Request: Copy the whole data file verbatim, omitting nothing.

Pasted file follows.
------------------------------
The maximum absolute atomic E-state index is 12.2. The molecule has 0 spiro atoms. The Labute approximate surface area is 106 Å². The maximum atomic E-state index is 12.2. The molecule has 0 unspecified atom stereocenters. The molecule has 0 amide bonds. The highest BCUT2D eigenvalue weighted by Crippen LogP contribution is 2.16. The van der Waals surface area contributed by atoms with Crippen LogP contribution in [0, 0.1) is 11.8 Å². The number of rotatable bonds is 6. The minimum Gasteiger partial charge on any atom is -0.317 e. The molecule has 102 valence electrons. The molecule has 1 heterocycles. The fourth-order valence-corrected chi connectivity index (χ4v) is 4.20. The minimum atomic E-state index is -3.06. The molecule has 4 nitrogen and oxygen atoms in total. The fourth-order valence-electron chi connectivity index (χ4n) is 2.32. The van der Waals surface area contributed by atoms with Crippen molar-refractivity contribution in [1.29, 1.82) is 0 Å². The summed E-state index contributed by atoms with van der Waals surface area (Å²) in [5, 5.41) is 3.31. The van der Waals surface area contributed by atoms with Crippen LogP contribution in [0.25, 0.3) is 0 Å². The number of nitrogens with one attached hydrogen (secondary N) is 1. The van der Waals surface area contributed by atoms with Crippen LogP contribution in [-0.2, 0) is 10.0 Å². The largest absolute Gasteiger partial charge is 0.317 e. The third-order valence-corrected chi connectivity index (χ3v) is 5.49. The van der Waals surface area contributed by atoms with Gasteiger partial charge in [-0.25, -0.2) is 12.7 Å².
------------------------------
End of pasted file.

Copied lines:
The maximum absolute atomic E-state index is 12.2. The molecule has 0 spiro atoms. The Labute approximate surface area is 106 Å². The maximum atomic E-state index is 12.2. The molecule has 0 unspecified atom stereocenters. The molecule has 0 amide bonds. The highest BCUT2D eigenvalue weighted by Crippen LogP contribution is 2.16. The van der Waals surface area contributed by atoms with Crippen LogP contribution in [0, 0.1) is 11.8 Å². The number of rotatable bonds is 6. The minimum Gasteiger partial charge on any atom is -0.317 e. The molecule has 102 valence electrons. The molecule has 1 heterocycles. The fourth-order valence-corrected chi connectivity index (χ4v) is 4.20. The minimum atomic E-state index is -3.06. The molecule has 4 nitrogen and oxygen atoms in total. The fourth-order valence-electron chi connectivity index (χ4n) is 2.32. The van der Waals surface area contributed by atoms with Crippen molar-refractivity contribution in [1.29, 1.82) is 0 Å². The summed E-state index contributed by atoms with van der Waals surface area (Å²) in [5, 5.41) is 3.31. The van der Waals surface area contributed by atoms with Crippen LogP contribution in [0.25, 0.3) is 0 Å². The number of nitrogens with one attached hydrogen (secondary N) is 1. The van der Waals surface area contributed by atoms with Crippen LogP contribution in [-0.2, 0) is 10.0 Å². The largest absolute Gasteiger partial charge is 0.317 e. The third-order valence-corrected chi connectivity index (χ3v) is 5.49. The van der Waals surface area contributed by atoms with Gasteiger partial charge in [-0.25, -0.2) is 12.7 Å².